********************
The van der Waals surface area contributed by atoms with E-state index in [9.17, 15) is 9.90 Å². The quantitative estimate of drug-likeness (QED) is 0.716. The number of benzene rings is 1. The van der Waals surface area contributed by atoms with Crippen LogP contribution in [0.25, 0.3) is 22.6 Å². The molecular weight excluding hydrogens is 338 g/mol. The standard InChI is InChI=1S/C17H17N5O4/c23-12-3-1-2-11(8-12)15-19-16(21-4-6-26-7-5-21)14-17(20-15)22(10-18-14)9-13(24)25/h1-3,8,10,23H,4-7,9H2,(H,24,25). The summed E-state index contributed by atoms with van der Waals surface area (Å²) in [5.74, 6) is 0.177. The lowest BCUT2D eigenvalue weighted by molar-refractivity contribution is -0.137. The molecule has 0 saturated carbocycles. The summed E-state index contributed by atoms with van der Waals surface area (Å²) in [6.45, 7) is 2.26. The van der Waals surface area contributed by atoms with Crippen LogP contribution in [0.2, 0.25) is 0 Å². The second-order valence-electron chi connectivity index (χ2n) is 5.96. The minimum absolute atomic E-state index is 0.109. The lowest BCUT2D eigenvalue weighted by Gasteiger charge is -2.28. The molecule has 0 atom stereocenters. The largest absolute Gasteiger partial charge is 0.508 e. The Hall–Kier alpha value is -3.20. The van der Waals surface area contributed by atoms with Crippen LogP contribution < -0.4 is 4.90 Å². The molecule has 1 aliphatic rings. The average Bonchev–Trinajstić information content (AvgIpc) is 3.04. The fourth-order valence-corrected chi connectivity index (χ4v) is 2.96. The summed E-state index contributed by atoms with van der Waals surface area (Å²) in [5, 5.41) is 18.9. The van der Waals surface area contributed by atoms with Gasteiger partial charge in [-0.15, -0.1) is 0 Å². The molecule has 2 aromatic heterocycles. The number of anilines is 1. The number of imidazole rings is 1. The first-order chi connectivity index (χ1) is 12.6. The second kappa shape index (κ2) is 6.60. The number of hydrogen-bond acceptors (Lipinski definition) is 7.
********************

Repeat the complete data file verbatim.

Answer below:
The van der Waals surface area contributed by atoms with E-state index in [9.17, 15) is 9.90 Å². The quantitative estimate of drug-likeness (QED) is 0.716. The number of benzene rings is 1. The van der Waals surface area contributed by atoms with Crippen LogP contribution in [0.25, 0.3) is 22.6 Å². The molecular weight excluding hydrogens is 338 g/mol. The standard InChI is InChI=1S/C17H17N5O4/c23-12-3-1-2-11(8-12)15-19-16(21-4-6-26-7-5-21)14-17(20-15)22(10-18-14)9-13(24)25/h1-3,8,10,23H,4-7,9H2,(H,24,25). The summed E-state index contributed by atoms with van der Waals surface area (Å²) in [5.74, 6) is 0.177. The lowest BCUT2D eigenvalue weighted by molar-refractivity contribution is -0.137. The molecule has 0 saturated carbocycles. The summed E-state index contributed by atoms with van der Waals surface area (Å²) in [6.45, 7) is 2.26. The van der Waals surface area contributed by atoms with Crippen LogP contribution in [0.2, 0.25) is 0 Å². The second-order valence-electron chi connectivity index (χ2n) is 5.96. The minimum absolute atomic E-state index is 0.109. The lowest BCUT2D eigenvalue weighted by Gasteiger charge is -2.28. The molecule has 0 atom stereocenters. The largest absolute Gasteiger partial charge is 0.508 e. The Hall–Kier alpha value is -3.20. The van der Waals surface area contributed by atoms with Crippen LogP contribution < -0.4 is 4.90 Å². The molecule has 1 aliphatic rings. The average Bonchev–Trinajstić information content (AvgIpc) is 3.04. The fourth-order valence-corrected chi connectivity index (χ4v) is 2.96. The summed E-state index contributed by atoms with van der Waals surface area (Å²) in [5, 5.41) is 18.9. The van der Waals surface area contributed by atoms with Gasteiger partial charge in [-0.15, -0.1) is 0 Å². The molecule has 2 aromatic heterocycles. The number of anilines is 1. The number of imidazole rings is 1. The first-order chi connectivity index (χ1) is 12.6. The second kappa shape index (κ2) is 6.60. The number of hydrogen-bond acceptors (Lipinski definition) is 7.